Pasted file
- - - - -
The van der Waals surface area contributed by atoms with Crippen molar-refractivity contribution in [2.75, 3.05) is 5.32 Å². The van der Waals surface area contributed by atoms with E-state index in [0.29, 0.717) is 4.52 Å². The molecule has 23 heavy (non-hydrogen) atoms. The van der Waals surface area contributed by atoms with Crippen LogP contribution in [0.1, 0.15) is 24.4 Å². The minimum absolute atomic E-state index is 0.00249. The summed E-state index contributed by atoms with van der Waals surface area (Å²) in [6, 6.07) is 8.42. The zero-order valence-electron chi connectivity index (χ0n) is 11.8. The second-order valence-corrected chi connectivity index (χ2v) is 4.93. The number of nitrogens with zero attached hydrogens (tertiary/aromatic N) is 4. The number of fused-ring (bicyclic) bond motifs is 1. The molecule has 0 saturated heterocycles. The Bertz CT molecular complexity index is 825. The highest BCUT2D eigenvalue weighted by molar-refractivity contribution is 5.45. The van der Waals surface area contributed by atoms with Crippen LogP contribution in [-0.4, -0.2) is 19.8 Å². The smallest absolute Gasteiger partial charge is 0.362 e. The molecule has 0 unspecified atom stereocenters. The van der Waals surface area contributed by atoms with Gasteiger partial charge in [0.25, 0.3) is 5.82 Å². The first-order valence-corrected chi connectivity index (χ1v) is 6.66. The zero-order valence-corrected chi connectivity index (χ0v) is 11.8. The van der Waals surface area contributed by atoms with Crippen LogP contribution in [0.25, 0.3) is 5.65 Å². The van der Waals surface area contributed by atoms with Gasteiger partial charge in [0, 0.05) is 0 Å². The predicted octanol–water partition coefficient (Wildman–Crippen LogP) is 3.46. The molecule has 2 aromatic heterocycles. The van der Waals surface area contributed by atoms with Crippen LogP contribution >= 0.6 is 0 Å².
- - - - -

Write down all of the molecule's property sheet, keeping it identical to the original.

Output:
The van der Waals surface area contributed by atoms with Crippen molar-refractivity contribution in [2.75, 3.05) is 5.32 Å². The van der Waals surface area contributed by atoms with E-state index in [0.29, 0.717) is 4.52 Å². The molecule has 23 heavy (non-hydrogen) atoms. The van der Waals surface area contributed by atoms with Crippen LogP contribution in [0.1, 0.15) is 24.4 Å². The minimum absolute atomic E-state index is 0.00249. The summed E-state index contributed by atoms with van der Waals surface area (Å²) in [6, 6.07) is 8.42. The zero-order valence-electron chi connectivity index (χ0n) is 11.8. The second-order valence-corrected chi connectivity index (χ2v) is 4.93. The number of nitrogens with zero attached hydrogens (tertiary/aromatic N) is 4. The number of fused-ring (bicyclic) bond motifs is 1. The molecule has 0 saturated heterocycles. The Bertz CT molecular complexity index is 825. The highest BCUT2D eigenvalue weighted by molar-refractivity contribution is 5.45. The van der Waals surface area contributed by atoms with Crippen LogP contribution in [-0.4, -0.2) is 19.8 Å². The smallest absolute Gasteiger partial charge is 0.362 e. The molecule has 0 unspecified atom stereocenters. The van der Waals surface area contributed by atoms with Gasteiger partial charge in [0.25, 0.3) is 5.82 Å². The first-order valence-corrected chi connectivity index (χ1v) is 6.66. The zero-order valence-corrected chi connectivity index (χ0v) is 11.8. The van der Waals surface area contributed by atoms with Crippen LogP contribution in [0.25, 0.3) is 5.65 Å². The van der Waals surface area contributed by atoms with Gasteiger partial charge in [0, 0.05) is 0 Å². The predicted octanol–water partition coefficient (Wildman–Crippen LogP) is 3.46. The molecule has 2 aromatic heterocycles. The van der Waals surface area contributed by atoms with Crippen LogP contribution >= 0.6 is 0 Å².